The convergence in the coming year of three cyclical conditions affecting ocean temperatures and weather is likely to create unprecedented challenges for states that depend on water from the Colorado River, a new UCLA study suggests. “If I were concocting a recipe for a perfect drought, this would be it,” said Glen MacDonald, co-author of the study and director of UCLA’s Institute of the Environment and Sustainability.
Along with a former graduate student, MacDonald has found that the combination of La Niña with two less commonly known ocean conditions — the Pacific Decadal Oscillation and the Atlantic Multidecadal Oscillation — tends to result in drought in the upper reaches of the Colorado River. The ocean conditions have been known to diminish precipitation in the Southwest but, examined separately, have proven to be poor indicators of drought conditions in the upper reaches of the river.
“It’s the combination that’s key,” said lead author Abbie Tingstad, who conducted the research as a graduate student in geography at UCLA. She is now an associate physical scientist at the RAND Corp.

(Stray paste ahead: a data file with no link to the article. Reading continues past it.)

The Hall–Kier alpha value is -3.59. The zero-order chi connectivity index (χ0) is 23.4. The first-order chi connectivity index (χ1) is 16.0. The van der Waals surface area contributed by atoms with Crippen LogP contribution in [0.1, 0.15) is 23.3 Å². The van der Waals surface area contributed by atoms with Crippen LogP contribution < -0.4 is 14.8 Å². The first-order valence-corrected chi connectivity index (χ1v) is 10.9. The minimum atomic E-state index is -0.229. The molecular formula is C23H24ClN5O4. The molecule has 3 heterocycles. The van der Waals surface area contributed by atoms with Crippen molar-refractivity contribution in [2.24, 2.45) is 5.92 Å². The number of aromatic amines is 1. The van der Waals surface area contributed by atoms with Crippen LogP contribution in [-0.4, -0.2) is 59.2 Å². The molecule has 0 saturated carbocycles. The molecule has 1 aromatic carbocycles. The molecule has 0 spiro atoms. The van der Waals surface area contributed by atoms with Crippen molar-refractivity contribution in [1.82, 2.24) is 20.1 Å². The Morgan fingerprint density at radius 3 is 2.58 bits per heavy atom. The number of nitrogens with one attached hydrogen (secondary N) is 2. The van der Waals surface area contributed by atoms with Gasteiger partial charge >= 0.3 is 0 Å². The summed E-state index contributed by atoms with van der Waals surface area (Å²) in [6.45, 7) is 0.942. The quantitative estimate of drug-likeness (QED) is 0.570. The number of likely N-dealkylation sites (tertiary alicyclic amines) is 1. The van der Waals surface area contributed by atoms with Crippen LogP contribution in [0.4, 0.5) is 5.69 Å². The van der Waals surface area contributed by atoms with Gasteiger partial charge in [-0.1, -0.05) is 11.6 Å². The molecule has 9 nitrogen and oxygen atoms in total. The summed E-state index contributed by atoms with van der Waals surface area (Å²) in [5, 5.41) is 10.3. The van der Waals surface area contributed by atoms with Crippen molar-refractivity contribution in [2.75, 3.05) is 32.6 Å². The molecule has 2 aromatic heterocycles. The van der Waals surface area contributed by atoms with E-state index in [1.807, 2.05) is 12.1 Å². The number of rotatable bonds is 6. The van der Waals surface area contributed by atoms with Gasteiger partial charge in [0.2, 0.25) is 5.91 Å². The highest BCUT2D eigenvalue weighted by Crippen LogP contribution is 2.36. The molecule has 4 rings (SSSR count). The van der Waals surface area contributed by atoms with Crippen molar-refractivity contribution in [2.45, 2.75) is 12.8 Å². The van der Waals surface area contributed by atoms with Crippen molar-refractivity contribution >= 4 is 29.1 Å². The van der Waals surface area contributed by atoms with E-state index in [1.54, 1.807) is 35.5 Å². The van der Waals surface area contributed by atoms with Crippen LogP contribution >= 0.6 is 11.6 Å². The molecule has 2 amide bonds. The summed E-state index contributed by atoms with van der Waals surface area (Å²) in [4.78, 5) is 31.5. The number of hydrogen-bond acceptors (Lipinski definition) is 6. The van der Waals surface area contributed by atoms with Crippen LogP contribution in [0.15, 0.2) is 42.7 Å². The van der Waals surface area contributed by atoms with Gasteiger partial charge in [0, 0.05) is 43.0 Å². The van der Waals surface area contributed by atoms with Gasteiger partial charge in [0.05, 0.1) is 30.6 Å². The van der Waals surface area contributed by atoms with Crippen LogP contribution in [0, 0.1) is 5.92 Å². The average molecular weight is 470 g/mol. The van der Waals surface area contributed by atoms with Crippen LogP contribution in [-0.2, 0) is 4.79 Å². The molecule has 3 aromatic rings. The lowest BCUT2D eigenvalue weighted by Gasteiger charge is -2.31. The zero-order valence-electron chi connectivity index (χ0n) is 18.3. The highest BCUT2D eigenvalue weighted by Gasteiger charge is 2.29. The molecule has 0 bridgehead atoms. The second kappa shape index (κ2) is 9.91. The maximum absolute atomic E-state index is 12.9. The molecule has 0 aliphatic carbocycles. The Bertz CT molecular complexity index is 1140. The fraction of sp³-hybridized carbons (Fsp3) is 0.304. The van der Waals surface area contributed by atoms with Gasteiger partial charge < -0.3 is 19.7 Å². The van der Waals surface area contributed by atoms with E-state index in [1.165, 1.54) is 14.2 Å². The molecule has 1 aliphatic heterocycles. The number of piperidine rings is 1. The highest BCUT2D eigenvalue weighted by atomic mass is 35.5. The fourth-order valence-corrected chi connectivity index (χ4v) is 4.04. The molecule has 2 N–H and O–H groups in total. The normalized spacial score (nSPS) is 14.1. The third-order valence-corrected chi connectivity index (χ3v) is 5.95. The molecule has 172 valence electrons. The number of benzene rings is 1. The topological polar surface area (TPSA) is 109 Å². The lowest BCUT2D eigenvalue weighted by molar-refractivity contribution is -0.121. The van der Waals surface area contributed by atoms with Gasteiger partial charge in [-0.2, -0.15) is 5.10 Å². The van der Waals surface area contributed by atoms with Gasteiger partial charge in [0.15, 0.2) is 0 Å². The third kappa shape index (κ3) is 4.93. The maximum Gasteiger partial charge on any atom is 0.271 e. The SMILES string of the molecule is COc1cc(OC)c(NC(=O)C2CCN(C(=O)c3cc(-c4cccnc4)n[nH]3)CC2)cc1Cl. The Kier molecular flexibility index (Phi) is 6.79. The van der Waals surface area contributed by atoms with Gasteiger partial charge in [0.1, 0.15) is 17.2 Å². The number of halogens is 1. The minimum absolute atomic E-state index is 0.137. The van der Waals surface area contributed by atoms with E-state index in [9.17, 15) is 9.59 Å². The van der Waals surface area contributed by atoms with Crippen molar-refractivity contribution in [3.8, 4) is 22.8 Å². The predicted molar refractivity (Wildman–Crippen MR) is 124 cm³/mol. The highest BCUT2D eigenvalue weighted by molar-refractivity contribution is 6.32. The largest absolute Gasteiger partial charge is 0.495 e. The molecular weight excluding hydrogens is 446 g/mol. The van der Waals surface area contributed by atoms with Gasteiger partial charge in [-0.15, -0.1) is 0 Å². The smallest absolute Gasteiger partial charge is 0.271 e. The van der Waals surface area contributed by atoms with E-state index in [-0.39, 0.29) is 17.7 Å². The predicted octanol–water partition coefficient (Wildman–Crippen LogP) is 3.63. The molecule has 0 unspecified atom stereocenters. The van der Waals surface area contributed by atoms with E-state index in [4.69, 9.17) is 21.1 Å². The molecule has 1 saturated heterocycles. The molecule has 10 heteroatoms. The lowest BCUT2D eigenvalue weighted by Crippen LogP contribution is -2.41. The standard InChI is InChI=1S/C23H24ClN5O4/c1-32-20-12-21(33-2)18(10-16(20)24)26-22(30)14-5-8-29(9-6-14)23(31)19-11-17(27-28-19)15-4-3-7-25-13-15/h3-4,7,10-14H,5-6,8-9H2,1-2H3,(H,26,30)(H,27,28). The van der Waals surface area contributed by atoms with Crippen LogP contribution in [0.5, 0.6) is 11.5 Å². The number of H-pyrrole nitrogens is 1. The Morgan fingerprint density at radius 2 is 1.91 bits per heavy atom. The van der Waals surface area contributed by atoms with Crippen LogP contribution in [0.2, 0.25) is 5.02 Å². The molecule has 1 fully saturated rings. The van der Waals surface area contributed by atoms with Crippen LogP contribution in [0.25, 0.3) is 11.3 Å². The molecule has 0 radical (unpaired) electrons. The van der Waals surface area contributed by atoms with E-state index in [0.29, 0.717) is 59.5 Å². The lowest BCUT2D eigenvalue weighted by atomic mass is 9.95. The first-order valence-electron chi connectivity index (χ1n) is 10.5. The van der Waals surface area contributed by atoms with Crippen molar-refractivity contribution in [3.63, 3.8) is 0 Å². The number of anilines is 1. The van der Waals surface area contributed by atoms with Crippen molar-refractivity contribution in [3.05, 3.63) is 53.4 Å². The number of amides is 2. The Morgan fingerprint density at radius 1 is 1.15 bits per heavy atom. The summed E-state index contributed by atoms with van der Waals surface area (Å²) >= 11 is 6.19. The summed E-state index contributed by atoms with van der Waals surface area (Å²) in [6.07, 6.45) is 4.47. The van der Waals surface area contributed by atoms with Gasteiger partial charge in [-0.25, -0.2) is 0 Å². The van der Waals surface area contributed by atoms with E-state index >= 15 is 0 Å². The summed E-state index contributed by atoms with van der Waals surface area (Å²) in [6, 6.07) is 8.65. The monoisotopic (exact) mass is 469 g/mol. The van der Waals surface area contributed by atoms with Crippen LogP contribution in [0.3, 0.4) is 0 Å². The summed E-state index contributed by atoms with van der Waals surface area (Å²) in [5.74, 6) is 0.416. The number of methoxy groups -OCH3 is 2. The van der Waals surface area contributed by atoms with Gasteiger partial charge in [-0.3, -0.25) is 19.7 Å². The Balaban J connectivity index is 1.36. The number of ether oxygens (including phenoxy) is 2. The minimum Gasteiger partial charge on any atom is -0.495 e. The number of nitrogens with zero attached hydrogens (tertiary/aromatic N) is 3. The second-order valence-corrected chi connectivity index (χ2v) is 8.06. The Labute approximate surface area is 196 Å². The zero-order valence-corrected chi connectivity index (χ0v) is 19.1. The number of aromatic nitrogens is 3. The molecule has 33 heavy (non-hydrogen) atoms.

The convergence of these patterns in the Pacific and Atlantic oceans may well drive water levels in the Lake Mead reservoir below a critical threshold and could potentially result in reduced water allocations for Arizona and Nevada, the researchers say.
Essentially all of the Colorado River water used by Southern California passes through the reservoir, which is the largest in the nation. Fed primarily by snowpack melt from its upper reaches, the river is Southern California’s chief source of water.